Canular n°18 - 2 - Pièces de Charles-Simon Favart

Niveau moyen

Retrouvez les véritables titres des pièces de Favart. Attention aux pièges tendus par notre farceur de service !

Les Deux Tunnels
La Poire de Bezons
Le Cale-bourgeois
La Chercheuse de cris
La Fête des Saints Clous
Le Prix de sa terre
L'Hippo. est par ici
Le Toc de village
Noix de cajou
Les Mamours à la noix
Cimetière assiégé
Menhir et Beurette
Les Dindes dansantes
Crouton et Rosette
Les Amours de Baston et Bas-se-tiennent
La Serre vante mes tresses
Minette à la tour
Les Trois Soutanes ou Soliman fécond
Aneth et Lupin
L'Onglet à bords doux
La Fée Prunelle ou Ce qui plaît aux cames
La Rombière de Salency
Le Bel Larsen

Réponses ci-dessous. Answers below.

1734 : Les Deux Jumelles
1735 : La Foire de Bezons
1738 : Le Bal bourgeois
1741 : La Chercheuse d'esprit
1741 : La Fête de Saint-Cloud
1742 : Le Prix de Cythère
1742 : Hippolyte et Aricie
1743 : Le Coq de village
1744 : Acajou
1747 : Les Amours grivois
1748 : Cythère assiégée
1750 : Zéphire et Fleurette
1751 : Les Indes dansantes
1753 : Raton et Rosette
1753 : Les Amours de Bastien et Bastienne
1755 : La Servante maîtresse
1755 : Ninette à la cour
1761 : Les Trois Sultanes ou Soliman Second
1762 : Annette et Lubin
1763 : L'Anglais à Bordeaux
1765 : La Fée Urgèle ou Ce qui plaît aux dames
1769 : La Rosière de Salency
1773 : La Belle Arsène

Sabine Chaouche

Publication: "Creation and Economy of Stage Costumes. 16th-19th century" ed by Sabine Chaouche

Publication type: Journal
Editor: Chaouche (Sabine)
Abstract: European Drama and Performance Studies is a journal devoted to the history of performing arts. Thematic issues are published in French and/or English.
Number of pages: 375
Parution: 07-05-2023
Journal: European Drama and Performance Studies, n° 20

Ce volume fait découvrir au lecteur un atelier souvent méconnu : celui des costumes de théâtre sous l’Ancien Régime. Il met en lumière les différents métiers relatifs à la fabrication des tenues des acteurs, l’univers des marchands ainsi que les coûts liés aux commandes de textiles ou de vêtements. Cet ouvrage redonne une place centrale à l’archive, et plus particulièrement aux sources méconnues que sont les factures des tailleurs, des perruquiers ou d’autres fournisseurs tels que les drapiers, les merciers, les plumassiers, les bonnetiers etc. Il met en lumière à travers les huit articles et annexes qui le composent, un pan de l’histoire du costume de scène longtemps délaissé.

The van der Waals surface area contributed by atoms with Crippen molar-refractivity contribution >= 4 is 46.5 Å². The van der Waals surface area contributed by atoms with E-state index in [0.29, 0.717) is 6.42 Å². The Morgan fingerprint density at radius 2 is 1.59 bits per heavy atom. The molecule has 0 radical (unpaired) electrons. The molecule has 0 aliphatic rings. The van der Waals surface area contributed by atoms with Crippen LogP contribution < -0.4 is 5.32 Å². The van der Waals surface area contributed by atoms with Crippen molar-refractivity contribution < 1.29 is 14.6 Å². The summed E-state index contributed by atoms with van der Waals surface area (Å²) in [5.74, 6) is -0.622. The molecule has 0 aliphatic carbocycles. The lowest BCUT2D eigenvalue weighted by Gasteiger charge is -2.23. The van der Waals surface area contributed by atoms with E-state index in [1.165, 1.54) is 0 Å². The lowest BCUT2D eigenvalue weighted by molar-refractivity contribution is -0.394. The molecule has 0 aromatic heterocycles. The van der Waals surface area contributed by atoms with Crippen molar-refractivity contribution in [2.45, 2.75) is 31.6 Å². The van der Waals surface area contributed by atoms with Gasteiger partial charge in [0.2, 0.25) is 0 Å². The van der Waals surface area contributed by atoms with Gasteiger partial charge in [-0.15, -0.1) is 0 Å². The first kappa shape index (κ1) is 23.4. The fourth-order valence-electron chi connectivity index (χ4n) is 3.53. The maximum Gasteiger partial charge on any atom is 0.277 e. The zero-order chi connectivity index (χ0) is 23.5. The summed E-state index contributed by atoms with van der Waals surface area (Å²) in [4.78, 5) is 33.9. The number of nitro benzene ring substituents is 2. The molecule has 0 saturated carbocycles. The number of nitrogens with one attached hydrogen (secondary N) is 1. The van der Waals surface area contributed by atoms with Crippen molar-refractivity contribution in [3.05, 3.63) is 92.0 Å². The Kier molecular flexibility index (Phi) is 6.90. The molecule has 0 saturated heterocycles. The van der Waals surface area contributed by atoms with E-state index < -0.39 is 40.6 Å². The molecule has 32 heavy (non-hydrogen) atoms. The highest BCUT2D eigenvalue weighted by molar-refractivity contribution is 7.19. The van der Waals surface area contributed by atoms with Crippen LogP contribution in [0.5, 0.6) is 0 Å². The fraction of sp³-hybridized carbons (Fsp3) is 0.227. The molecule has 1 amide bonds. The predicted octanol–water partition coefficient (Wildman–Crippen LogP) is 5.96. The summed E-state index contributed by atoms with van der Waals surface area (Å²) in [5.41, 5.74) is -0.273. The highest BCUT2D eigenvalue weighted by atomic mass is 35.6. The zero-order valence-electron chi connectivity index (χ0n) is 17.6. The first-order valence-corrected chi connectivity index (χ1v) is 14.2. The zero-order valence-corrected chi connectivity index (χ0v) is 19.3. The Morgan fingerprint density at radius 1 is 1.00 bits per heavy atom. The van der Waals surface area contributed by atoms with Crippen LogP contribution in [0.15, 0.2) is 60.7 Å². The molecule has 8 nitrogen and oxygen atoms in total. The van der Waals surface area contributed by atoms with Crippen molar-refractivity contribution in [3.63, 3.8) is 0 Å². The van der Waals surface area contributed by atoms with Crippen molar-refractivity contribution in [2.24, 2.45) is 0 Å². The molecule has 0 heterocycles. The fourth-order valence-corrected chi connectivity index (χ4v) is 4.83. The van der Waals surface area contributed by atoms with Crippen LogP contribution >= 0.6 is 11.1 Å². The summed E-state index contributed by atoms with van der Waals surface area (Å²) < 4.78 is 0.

Sabine Chaouche


Tuesday, November 19th 2019
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Call for Papers: 'Sensationalistic' Acting: The Phantom and Phantasy of Death - Maison Française d'Oxford

29 May 2020

A study-day organised by

Carole Bourne-Taylor (Brasenose College, Oxford)

and Sabine Chaouche (Sunway University)

“They should not express suffering or anger by shrieking their throats out nor should they writhe forcibly like demons or maniacs tormented by violent colic. These excesses which are praised today just confuse eyes and ears”, wrote an outraged Jean-Charles Levacher de Charnois in 1788. He was referring to new fashionable types of performances that hyper-emphasized emotions on the body and which were somehow ‘painful’ to watch. The horror aesthetics inspired by the British stage and linked to the translation of the plays by Shakespeare spread across France and challenged the 'terror aesthetics' that had been developed by Aristotle in his Poetics. As blood, suffering and physical pain were displayed on stage, ‘horror’ proved to have more impact on audiences and to be more emotionally powerful than Aristotelian ‘catharsis’.